Get the best results from your microphone
The Directional, or Shotgun Microphone
The best audio is recorded when you are closest to your source. Using lapel microphones or mounting the microphone onto boom poles, tripods, table stands or pistol grips can assist in certain situations or environments. However, there are many circumstances where attaching a microphone directly to your camera is the best, and only option.
The best microphone for camera-mounting is what is commonly known as a directional or shotgun microphone. This microphone is designed to pick up sound coming from the front of the camera while reducing the background sound from the side or the off-axis pickup.
A common misunderstanding, due to its physical appearance, is that a shotgun or directional microphone is actually an ‘audio telescope’. This is not the case. The design of the microphone is engineered to reduce background sound being collected from around the microphone while concentrating on sound from your source. A microphone cannot bring sound closer, or be selective to which sounds it will pick up. Sound is air, and is therefore all around us. We will explore microphone technique in a future edition of Myklopaedia.
Listen and Observe
So if you are going to record dialog inside a building, prepare for the unexpected and remain vigilant as you never know what sounds could interfere with your recording. For example, check for fridge motors that could start in the middle of your recording. Either switch them off or move your recording away from the potential distraction.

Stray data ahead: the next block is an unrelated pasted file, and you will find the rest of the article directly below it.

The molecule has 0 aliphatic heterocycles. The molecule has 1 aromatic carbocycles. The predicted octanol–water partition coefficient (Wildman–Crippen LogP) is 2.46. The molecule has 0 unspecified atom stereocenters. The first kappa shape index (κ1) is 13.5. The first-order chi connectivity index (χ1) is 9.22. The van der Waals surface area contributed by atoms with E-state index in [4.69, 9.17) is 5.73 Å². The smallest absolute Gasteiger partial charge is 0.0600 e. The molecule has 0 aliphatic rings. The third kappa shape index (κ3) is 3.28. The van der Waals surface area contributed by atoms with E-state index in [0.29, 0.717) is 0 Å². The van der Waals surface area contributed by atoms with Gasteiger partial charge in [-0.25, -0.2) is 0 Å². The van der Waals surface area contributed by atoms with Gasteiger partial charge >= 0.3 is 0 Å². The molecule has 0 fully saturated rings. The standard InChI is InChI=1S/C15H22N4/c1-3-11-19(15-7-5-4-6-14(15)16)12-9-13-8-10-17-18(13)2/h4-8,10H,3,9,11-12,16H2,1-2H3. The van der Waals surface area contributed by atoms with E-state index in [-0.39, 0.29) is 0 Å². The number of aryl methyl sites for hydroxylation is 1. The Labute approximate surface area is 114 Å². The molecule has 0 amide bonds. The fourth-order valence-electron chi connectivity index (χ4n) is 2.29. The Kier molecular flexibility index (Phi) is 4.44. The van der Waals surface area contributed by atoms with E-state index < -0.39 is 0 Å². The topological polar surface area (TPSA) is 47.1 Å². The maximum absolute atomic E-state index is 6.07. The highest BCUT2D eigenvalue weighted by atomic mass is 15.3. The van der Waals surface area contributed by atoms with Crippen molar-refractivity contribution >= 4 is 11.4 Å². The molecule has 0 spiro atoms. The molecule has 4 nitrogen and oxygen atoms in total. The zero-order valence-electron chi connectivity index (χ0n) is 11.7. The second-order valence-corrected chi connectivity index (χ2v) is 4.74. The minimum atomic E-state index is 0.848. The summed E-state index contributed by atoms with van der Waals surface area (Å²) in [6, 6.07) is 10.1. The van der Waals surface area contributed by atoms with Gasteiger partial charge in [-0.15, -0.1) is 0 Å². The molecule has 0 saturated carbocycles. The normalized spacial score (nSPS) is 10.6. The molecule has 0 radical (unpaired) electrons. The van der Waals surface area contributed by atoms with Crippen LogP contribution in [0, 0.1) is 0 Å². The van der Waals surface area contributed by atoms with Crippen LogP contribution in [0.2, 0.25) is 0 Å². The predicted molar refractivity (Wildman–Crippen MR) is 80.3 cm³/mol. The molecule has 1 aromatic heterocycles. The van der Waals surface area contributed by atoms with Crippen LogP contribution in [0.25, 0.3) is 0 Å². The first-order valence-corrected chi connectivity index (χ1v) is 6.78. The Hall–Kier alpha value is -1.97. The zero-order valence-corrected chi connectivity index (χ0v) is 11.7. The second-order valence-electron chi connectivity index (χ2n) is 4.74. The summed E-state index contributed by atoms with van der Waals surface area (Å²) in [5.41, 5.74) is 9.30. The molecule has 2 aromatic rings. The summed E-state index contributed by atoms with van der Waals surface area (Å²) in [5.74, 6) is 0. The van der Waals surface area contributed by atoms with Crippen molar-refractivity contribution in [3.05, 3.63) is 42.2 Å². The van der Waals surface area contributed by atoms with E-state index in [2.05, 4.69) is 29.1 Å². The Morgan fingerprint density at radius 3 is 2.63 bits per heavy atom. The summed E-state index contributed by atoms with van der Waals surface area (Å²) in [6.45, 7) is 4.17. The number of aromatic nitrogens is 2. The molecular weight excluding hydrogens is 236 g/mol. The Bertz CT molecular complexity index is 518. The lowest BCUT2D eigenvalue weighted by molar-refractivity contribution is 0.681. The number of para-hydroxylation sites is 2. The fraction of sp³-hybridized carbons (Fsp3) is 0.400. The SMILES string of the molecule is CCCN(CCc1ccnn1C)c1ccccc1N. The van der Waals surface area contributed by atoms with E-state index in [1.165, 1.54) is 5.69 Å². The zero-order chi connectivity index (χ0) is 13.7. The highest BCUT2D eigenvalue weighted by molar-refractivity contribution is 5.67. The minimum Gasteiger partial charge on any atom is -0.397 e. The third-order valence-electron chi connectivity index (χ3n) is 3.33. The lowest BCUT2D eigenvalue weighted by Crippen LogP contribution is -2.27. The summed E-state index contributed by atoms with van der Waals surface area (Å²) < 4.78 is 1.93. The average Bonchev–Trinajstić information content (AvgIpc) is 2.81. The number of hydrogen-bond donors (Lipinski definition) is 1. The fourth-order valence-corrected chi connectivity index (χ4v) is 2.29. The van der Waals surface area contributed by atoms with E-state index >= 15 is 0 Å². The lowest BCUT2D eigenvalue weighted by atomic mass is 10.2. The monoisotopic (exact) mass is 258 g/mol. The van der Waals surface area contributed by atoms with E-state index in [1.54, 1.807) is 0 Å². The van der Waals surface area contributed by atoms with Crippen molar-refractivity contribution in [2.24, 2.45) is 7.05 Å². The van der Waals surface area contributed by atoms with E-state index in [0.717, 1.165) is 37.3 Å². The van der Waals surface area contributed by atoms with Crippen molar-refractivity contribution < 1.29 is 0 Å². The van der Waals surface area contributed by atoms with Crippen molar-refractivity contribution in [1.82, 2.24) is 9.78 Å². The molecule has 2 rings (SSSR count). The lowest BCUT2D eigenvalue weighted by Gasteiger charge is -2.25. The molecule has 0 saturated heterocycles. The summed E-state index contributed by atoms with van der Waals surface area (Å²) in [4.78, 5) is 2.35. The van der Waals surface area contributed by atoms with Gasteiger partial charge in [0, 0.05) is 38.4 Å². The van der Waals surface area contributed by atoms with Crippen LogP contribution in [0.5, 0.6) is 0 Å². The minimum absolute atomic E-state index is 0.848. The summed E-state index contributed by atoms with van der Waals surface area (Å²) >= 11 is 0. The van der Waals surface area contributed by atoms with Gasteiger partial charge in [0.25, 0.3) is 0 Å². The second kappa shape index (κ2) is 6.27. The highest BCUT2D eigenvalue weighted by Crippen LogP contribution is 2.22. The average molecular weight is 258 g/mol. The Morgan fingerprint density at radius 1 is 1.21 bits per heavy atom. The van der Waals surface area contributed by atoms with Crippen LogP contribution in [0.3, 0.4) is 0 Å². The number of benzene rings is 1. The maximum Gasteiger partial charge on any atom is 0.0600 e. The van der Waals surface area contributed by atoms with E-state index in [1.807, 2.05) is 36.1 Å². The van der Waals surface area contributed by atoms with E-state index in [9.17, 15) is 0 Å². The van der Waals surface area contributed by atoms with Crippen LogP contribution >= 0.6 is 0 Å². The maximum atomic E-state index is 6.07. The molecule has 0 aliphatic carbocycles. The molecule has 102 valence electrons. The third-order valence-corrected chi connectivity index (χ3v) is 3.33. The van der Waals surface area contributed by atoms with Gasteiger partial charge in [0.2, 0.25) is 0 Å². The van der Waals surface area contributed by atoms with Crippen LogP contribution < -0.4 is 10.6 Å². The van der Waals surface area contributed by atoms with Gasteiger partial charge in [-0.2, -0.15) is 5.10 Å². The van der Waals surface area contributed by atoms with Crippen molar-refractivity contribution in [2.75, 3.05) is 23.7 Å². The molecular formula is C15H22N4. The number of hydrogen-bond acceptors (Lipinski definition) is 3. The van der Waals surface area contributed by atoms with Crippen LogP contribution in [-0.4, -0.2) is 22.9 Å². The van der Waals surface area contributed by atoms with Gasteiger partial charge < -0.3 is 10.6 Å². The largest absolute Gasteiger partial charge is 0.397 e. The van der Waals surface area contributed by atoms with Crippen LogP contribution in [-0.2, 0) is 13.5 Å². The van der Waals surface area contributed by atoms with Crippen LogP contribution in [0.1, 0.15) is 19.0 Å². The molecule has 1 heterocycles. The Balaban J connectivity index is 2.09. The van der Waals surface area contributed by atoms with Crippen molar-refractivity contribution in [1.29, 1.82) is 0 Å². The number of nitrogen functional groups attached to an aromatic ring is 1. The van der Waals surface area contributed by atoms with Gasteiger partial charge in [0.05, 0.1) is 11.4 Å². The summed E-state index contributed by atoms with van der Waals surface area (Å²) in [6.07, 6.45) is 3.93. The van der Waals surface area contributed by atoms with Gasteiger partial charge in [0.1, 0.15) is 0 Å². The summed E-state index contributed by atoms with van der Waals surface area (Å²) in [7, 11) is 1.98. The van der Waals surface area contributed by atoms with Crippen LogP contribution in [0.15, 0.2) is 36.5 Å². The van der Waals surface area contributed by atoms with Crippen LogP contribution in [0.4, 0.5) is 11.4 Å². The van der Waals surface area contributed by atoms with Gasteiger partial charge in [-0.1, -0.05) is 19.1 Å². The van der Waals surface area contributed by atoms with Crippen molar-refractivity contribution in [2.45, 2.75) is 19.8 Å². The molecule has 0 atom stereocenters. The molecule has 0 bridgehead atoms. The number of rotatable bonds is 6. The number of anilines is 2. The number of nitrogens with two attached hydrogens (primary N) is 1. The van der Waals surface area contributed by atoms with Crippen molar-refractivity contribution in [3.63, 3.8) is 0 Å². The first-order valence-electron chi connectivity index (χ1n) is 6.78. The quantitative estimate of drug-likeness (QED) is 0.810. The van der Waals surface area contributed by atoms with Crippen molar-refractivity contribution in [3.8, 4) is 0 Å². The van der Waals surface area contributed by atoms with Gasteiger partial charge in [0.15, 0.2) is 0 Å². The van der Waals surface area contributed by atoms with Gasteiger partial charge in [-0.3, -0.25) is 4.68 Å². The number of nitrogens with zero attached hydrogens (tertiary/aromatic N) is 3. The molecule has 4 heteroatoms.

Other offenders that come to mind are air-conditioning units that have a low frequency rumble which can be easily missed by the human ear but picked up by directional microphones; recording beneath halogen lights – their transformers in the ceilings can be noisy. While one of the most common sounds that can destroy your recording… is the ringing of a mobile phone – its best to have them turned off.
If you are planning to use a directional microphone, such as our SmartMyk, when recording inside a building, make sure you are not recording near any hard surfaces, especially mirrors or windows. These surfaces will not absorb any sound and will deflect them straight back into your microphone effecting the quality of your recording.
So there you have it, if you are planning to record audio inside a building remember:
1. A directional, or shotgun microphone (such as SmartMyk) mounted onto your camera can sometimes be your best option.
2. Remember your shotgun microphone is not an ‘audio telescope’ and is designed to reduce the background sound not ‘zoom in’ on sound from your source.
3. Listen and observe – be careful of background sound which comes from electrical appliances such as fridges or air conditioning units and remember, always turn off mobile phones!
4. Watch out for any hard surfaces such as windows or mirrors as these have the potential to deflect noise straight back into your microphone and effect your audio quality.